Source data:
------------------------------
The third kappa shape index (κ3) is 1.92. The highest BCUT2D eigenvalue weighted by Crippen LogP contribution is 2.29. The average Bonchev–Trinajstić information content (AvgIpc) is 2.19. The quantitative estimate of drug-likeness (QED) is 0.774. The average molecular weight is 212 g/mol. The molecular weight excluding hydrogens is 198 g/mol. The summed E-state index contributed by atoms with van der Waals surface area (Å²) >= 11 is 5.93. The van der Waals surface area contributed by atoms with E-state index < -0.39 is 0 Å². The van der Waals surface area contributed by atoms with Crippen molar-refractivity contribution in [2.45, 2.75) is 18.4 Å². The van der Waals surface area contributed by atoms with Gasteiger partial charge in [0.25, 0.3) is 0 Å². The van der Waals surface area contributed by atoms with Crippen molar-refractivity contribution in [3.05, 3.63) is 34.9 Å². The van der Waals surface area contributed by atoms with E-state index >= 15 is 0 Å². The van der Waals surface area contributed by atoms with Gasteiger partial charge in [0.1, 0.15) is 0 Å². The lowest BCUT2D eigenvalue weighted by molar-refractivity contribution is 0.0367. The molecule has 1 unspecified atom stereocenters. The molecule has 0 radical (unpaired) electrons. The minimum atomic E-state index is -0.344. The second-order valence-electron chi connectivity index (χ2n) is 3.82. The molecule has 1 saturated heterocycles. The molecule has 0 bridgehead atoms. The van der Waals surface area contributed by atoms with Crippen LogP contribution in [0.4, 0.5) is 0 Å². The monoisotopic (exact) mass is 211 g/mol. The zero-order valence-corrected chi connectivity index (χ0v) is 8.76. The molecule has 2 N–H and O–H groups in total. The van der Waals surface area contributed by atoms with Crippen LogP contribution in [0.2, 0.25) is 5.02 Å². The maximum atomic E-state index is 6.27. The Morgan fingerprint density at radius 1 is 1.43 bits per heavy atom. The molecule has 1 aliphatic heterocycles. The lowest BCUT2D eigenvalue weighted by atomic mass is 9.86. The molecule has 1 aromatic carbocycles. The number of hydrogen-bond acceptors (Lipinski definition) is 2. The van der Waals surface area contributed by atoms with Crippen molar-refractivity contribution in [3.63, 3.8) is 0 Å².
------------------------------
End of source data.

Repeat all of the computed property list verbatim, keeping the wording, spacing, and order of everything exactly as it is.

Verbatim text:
The third kappa shape index (κ3) is 1.92. The highest BCUT2D eigenvalue weighted by Crippen LogP contribution is 2.29. The average Bonchev–Trinajstić information content (AvgIpc) is 2.19. The quantitative estimate of drug-likeness (QED) is 0.774. The average molecular weight is 212 g/mol. The molecular weight excluding hydrogens is 198 g/mol. The summed E-state index contributed by atoms with van der Waals surface area (Å²) >= 11 is 5.93. The van der Waals surface area contributed by atoms with E-state index < -0.39 is 0 Å². The van der Waals surface area contributed by atoms with Crippen molar-refractivity contribution in [2.45, 2.75) is 18.4 Å². The van der Waals surface area contributed by atoms with Gasteiger partial charge in [0.25, 0.3) is 0 Å². The van der Waals surface area contributed by atoms with Crippen molar-refractivity contribution in [3.05, 3.63) is 34.9 Å². The van der Waals surface area contributed by atoms with E-state index >= 15 is 0 Å². The van der Waals surface area contributed by atoms with Gasteiger partial charge in [0.1, 0.15) is 0 Å². The lowest BCUT2D eigenvalue weighted by molar-refractivity contribution is 0.0367. The molecule has 1 unspecified atom stereocenters. The molecule has 0 radical (unpaired) electrons. The minimum atomic E-state index is -0.344. The second-order valence-electron chi connectivity index (χ2n) is 3.82. The molecule has 1 saturated heterocycles. The molecule has 0 bridgehead atoms. The van der Waals surface area contributed by atoms with Crippen LogP contribution in [0.4, 0.5) is 0 Å². The monoisotopic (exact) mass is 211 g/mol. The zero-order valence-corrected chi connectivity index (χ0v) is 8.76. The molecule has 2 N–H and O–H groups in total. The van der Waals surface area contributed by atoms with Crippen LogP contribution in [0.2, 0.25) is 5.02 Å². The maximum atomic E-state index is 6.27. The Morgan fingerprint density at radius 1 is 1.43 bits per heavy atom. The molecule has 1 aliphatic heterocycles. The lowest BCUT2D eigenvalue weighted by atomic mass is 9.86. The molecule has 1 aromatic carbocycles. The number of hydrogen-bond acceptors (Lipinski definition) is 2. The van der Waals surface area contributed by atoms with Crippen molar-refractivity contribution in [3.63, 3.8) is 0 Å².